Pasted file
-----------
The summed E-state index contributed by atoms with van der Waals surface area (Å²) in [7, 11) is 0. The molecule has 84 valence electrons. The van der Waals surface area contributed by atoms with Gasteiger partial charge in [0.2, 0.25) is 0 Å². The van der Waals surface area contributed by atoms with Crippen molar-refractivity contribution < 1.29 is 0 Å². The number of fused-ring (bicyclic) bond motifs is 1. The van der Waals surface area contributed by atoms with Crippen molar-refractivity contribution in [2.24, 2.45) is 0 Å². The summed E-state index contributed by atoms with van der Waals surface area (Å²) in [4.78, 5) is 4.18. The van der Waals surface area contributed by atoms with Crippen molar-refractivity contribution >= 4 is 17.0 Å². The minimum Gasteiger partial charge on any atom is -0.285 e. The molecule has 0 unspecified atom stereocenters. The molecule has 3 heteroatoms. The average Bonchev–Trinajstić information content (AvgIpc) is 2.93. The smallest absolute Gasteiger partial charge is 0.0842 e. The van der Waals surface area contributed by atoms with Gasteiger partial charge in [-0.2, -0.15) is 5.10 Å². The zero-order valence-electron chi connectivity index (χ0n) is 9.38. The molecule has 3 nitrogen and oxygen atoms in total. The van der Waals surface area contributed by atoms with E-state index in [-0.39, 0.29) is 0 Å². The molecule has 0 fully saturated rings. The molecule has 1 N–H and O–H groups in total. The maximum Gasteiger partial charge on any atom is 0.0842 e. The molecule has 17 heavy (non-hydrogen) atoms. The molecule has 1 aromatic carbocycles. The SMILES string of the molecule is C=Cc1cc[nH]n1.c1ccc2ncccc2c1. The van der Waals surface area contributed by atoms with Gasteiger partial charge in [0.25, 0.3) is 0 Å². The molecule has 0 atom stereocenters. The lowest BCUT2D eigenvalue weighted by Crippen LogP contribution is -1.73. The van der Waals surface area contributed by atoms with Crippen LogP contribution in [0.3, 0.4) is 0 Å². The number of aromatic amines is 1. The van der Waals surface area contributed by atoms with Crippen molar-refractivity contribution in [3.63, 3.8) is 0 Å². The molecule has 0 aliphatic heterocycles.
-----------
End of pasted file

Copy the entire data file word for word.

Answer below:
The summed E-state index contributed by atoms with van der Waals surface area (Å²) in [7, 11) is 0. The molecule has 84 valence electrons. The van der Waals surface area contributed by atoms with Gasteiger partial charge in [0.2, 0.25) is 0 Å². The van der Waals surface area contributed by atoms with Crippen molar-refractivity contribution < 1.29 is 0 Å². The number of fused-ring (bicyclic) bond motifs is 1. The van der Waals surface area contributed by atoms with Crippen molar-refractivity contribution in [2.24, 2.45) is 0 Å². The summed E-state index contributed by atoms with van der Waals surface area (Å²) in [4.78, 5) is 4.18. The van der Waals surface area contributed by atoms with Crippen molar-refractivity contribution >= 4 is 17.0 Å². The minimum Gasteiger partial charge on any atom is -0.285 e. The molecule has 0 unspecified atom stereocenters. The molecule has 3 heteroatoms. The average Bonchev–Trinajstić information content (AvgIpc) is 2.93. The smallest absolute Gasteiger partial charge is 0.0842 e. The van der Waals surface area contributed by atoms with Gasteiger partial charge in [-0.2, -0.15) is 5.10 Å². The zero-order valence-electron chi connectivity index (χ0n) is 9.38. The molecule has 3 nitrogen and oxygen atoms in total. The van der Waals surface area contributed by atoms with E-state index in [-0.39, 0.29) is 0 Å². The molecule has 0 fully saturated rings. The molecule has 1 N–H and O–H groups in total. The maximum Gasteiger partial charge on any atom is 0.0842 e. The molecule has 17 heavy (non-hydrogen) atoms. The molecule has 1 aromatic carbocycles. The SMILES string of the molecule is C=Cc1cc[nH]n1.c1ccc2ncccc2c1. The van der Waals surface area contributed by atoms with Gasteiger partial charge in [0.25, 0.3) is 0 Å². The molecule has 0 atom stereocenters. The lowest BCUT2D eigenvalue weighted by Crippen LogP contribution is -1.73. The van der Waals surface area contributed by atoms with Crippen LogP contribution in [0.3, 0.4) is 0 Å². The number of aromatic amines is 1. The van der Waals surface area contributed by atoms with Crippen molar-refractivity contribution in [3.63, 3.8) is 0 Å². The molecule has 0 aliphatic heterocycles.